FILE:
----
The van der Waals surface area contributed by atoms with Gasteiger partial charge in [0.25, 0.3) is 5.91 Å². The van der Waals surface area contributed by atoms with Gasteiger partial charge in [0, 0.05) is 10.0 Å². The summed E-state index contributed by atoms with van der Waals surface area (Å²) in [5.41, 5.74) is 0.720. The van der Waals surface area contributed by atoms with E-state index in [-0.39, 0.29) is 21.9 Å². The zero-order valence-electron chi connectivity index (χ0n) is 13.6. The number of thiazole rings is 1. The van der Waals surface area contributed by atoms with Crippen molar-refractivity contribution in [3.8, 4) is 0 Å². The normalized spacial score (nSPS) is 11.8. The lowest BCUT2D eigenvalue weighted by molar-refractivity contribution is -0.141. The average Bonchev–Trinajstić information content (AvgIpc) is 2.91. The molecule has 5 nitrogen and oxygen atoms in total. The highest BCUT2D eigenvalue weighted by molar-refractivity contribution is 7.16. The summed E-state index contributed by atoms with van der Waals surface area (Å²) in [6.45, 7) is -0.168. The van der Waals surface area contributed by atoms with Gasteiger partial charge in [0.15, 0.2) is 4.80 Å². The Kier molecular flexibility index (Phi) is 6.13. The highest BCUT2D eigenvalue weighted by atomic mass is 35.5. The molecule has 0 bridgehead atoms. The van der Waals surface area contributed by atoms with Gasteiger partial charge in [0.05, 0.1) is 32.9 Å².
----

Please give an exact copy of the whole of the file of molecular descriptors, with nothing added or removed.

The van der Waals surface area contributed by atoms with Gasteiger partial charge in [0.25, 0.3) is 5.91 Å². The van der Waals surface area contributed by atoms with Gasteiger partial charge in [0, 0.05) is 10.0 Å². The summed E-state index contributed by atoms with van der Waals surface area (Å²) in [5.41, 5.74) is 0.720. The van der Waals surface area contributed by atoms with E-state index in [-0.39, 0.29) is 21.9 Å². The zero-order valence-electron chi connectivity index (χ0n) is 13.6. The number of thiazole rings is 1. The van der Waals surface area contributed by atoms with Crippen molar-refractivity contribution in [3.8, 4) is 0 Å². The normalized spacial score (nSPS) is 11.8. The lowest BCUT2D eigenvalue weighted by molar-refractivity contribution is -0.141. The average Bonchev–Trinajstić information content (AvgIpc) is 2.91. The molecule has 5 nitrogen and oxygen atoms in total. The highest BCUT2D eigenvalue weighted by molar-refractivity contribution is 7.16. The summed E-state index contributed by atoms with van der Waals surface area (Å²) in [6.45, 7) is -0.168. The van der Waals surface area contributed by atoms with Gasteiger partial charge in [0.15, 0.2) is 4.80 Å². The Kier molecular flexibility index (Phi) is 6.13. The highest BCUT2D eigenvalue weighted by atomic mass is 35.5. The molecule has 0 bridgehead atoms. The van der Waals surface area contributed by atoms with Gasteiger partial charge in [0.05, 0.1) is 32.9 Å².